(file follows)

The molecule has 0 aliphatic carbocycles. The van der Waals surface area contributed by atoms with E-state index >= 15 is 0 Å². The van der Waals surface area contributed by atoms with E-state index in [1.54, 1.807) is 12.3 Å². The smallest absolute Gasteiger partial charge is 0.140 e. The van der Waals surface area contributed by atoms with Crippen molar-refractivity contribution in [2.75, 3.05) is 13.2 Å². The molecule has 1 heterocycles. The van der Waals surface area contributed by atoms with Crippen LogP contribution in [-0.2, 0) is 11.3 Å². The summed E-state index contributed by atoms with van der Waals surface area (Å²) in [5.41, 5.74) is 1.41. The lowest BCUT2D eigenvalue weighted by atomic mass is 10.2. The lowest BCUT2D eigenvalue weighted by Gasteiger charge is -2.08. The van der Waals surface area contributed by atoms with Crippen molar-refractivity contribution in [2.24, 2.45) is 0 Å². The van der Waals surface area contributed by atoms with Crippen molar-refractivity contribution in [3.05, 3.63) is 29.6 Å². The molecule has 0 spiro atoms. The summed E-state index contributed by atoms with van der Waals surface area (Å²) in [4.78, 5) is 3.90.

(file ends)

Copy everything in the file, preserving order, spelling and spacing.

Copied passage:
The molecule has 0 aliphatic carbocycles. The van der Waals surface area contributed by atoms with E-state index >= 15 is 0 Å². The van der Waals surface area contributed by atoms with E-state index in [1.54, 1.807) is 12.3 Å². The smallest absolute Gasteiger partial charge is 0.140 e. The van der Waals surface area contributed by atoms with Crippen molar-refractivity contribution in [2.75, 3.05) is 13.2 Å². The molecule has 1 heterocycles. The van der Waals surface area contributed by atoms with Crippen LogP contribution in [-0.2, 0) is 11.3 Å². The summed E-state index contributed by atoms with van der Waals surface area (Å²) in [5.41, 5.74) is 1.41. The lowest BCUT2D eigenvalue weighted by atomic mass is 10.2. The lowest BCUT2D eigenvalue weighted by Gasteiger charge is -2.08. The van der Waals surface area contributed by atoms with Crippen molar-refractivity contribution in [2.24, 2.45) is 0 Å². The van der Waals surface area contributed by atoms with Crippen molar-refractivity contribution in [3.05, 3.63) is 29.6 Å². The molecule has 0 spiro atoms. The summed E-state index contributed by atoms with van der Waals surface area (Å²) in [4.78, 5) is 3.90.